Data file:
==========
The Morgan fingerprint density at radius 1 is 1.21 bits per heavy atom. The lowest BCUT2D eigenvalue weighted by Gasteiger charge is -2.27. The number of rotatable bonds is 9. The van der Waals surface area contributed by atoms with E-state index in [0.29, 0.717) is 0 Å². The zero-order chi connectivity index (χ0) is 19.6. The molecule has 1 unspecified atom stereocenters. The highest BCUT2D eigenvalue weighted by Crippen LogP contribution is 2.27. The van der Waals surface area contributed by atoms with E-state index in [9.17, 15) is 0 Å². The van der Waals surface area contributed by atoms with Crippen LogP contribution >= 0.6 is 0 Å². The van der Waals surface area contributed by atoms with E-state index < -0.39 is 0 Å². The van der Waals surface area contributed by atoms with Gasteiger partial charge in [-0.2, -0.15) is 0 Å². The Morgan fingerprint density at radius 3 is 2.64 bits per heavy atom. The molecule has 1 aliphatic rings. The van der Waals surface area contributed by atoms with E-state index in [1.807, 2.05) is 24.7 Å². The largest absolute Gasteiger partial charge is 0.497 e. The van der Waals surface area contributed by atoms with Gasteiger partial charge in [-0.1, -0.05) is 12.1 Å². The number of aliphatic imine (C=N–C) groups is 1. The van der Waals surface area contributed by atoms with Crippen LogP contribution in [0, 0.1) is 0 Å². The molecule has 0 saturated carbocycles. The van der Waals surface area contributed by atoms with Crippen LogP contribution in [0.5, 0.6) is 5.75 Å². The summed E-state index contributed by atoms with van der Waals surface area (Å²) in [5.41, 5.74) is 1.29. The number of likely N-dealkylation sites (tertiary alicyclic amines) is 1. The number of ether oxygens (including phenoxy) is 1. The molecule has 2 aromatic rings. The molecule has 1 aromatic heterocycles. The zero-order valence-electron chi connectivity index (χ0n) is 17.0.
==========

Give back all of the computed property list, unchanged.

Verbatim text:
The Morgan fingerprint density at radius 1 is 1.21 bits per heavy atom. The lowest BCUT2D eigenvalue weighted by Gasteiger charge is -2.27. The number of rotatable bonds is 9. The van der Waals surface area contributed by atoms with E-state index in [0.29, 0.717) is 0 Å². The zero-order chi connectivity index (χ0) is 19.6. The molecule has 1 unspecified atom stereocenters. The highest BCUT2D eigenvalue weighted by Crippen LogP contribution is 2.27. The van der Waals surface area contributed by atoms with E-state index in [9.17, 15) is 0 Å². The van der Waals surface area contributed by atoms with Crippen LogP contribution >= 0.6 is 0 Å². The van der Waals surface area contributed by atoms with E-state index < -0.39 is 0 Å². The van der Waals surface area contributed by atoms with Gasteiger partial charge in [-0.2, -0.15) is 0 Å². The Morgan fingerprint density at radius 3 is 2.64 bits per heavy atom. The molecule has 1 aliphatic rings. The van der Waals surface area contributed by atoms with E-state index in [1.807, 2.05) is 24.7 Å². The largest absolute Gasteiger partial charge is 0.497 e. The van der Waals surface area contributed by atoms with Gasteiger partial charge in [-0.1, -0.05) is 12.1 Å². The number of aliphatic imine (C=N–C) groups is 1. The van der Waals surface area contributed by atoms with Crippen LogP contribution in [0, 0.1) is 0 Å². The molecule has 0 saturated carbocycles. The van der Waals surface area contributed by atoms with Crippen LogP contribution in [0.5, 0.6) is 5.75 Å². The summed E-state index contributed by atoms with van der Waals surface area (Å²) in [5.41, 5.74) is 1.29. The number of likely N-dealkylation sites (tertiary alicyclic amines) is 1. The number of ether oxygens (including phenoxy) is 1. The molecule has 2 aromatic rings. The molecule has 1 aromatic heterocycles. The zero-order valence-electron chi connectivity index (χ0n) is 17.0.